Thousands of animals are being smuggled to Nepal from Uttar Pradesh and Bihar for the Gadhimai festival which involves the ritual beheading of tens of thousands of buffaloes, goats and other animals including pigeon.
The mass sacrifice in the Bara district of Nepal, which takes place every five years, is set to occur on December 3rd and 4th.
The voluntary organisations and civil societies who are working to stop bloodshed during this ritual claim that more than 2,000 buffaloes have already been taken across the border, mostly under cover of darkness, to the sacrifice arena. Some buffalo calves are reported to have died in the arena from suspected diarrhoea and exposure to the cold, and others have fallen sick.
The animal movements from India are in violation of the order Supreme Court of India and the Prevention of Cruelty to Animals Act, 1960 along with the Export-Import Policy of India and the Foreign Trade Act (Development and Regulation) Act 1992 which categorically places live cattle and buffalo in the restricted export category, requiring a license to legally export them.
This rule is being openly flouted as the majority of animals are transported illegally across the border without an export license.
In view of this animal smuggling security along the Indo-Nepal border has been tightened with jawans of Seema Suraksha Bal monitoring the movement of animals across the border. Teams from Humane Society International, Federation of Animal Welfare Nepal, and People for Animals have deployed on either side of the border to assist India’s armed police, the Sashastra Seema Bal, who are seizing animals illegally brought across for sacrifice.
Indian families starting their journey on foot, as well as Nepali devotees who purchased animals in India for sacrifice, have been stopped by the SSB and had their animals removed, mainly goats and pigeons.
Managing Director, Humane Society International (India) Alokparna Sengupta told this report on the telephone that smuggling of animals start from Indian side starts from September. “People know that checking during this time along the border would be intense so that start shifting the animals sometimes in September. As the Indi-Nepal border is porous the movement of animals is easy,” she said.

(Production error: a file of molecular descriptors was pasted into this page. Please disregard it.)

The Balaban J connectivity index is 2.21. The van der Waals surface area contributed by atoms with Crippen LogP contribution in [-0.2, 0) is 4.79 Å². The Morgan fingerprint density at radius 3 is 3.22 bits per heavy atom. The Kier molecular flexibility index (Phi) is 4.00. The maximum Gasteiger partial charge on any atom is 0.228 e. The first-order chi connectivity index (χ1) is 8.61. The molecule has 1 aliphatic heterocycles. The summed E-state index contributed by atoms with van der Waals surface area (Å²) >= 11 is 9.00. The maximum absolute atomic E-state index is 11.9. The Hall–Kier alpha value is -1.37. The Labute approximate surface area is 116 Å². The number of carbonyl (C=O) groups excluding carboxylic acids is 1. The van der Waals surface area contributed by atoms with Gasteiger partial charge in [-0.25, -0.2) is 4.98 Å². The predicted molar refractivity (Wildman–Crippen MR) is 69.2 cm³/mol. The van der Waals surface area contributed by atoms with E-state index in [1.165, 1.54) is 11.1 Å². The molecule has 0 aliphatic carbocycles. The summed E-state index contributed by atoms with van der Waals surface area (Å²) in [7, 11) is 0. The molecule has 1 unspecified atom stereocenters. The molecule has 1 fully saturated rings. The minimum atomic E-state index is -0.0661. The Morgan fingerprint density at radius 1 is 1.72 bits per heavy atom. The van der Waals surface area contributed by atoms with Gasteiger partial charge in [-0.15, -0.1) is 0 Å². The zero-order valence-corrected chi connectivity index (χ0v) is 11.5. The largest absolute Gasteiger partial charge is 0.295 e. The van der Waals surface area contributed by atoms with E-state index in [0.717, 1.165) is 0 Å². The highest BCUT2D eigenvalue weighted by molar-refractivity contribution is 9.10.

From the Indian side, there are two sources where these animals are being smuggled. From the Bihar side, it is Raxaul while from Uttar Pradesh side it is the Sonali border in Gorakhpur. It is not clear where the farmers who are facing the menace of stray cattle `willingly’ pass on these animals to the temple for the sacrifice.
Reports say in 2009 over 5 lakh animals were slaughtered. Last time in 2014 the number came down still over 35,000 animals were sacrificed.
“The harrowing scenes from the last Gadhimai still haunt me, with decapitated buffalo as far as the eye could see. I dread going back there, but we must bear witness and do all we can for these helpless animals,” Sengupta said
“Virtually everyone being stopped by the SSB is aware that the Gadhimai Temple declared a ban on animal sacrifice, but they are bringing animals anyway. Our team has been talking to devotees. It is clear that the habit of providing a blood sacrifice for the goddess has persisted for so long that it is very hard to change people’s mind set,” she said.
Tanuja Basnet, director of Humane Society International (Nepal), said that in Nepal there is growing opposition to this blood festival. Animal welfare groups and religious groups, including some Dalit groups, are opposing the killing and promoting compassion to animals instead.
The origins of Gadhimai date back around 265 years, when the founder of the Gadhimai Temple, Bhagwan Chowdhary, had a dream that the goddess Gadhimai wanted blood in return for freeing him from prison, protecting him from evil and promising prosperity and power. The goddess asked for a human sacrifice, but Chowdhary successfully offered an animal instead, and this has been repeated every five years since.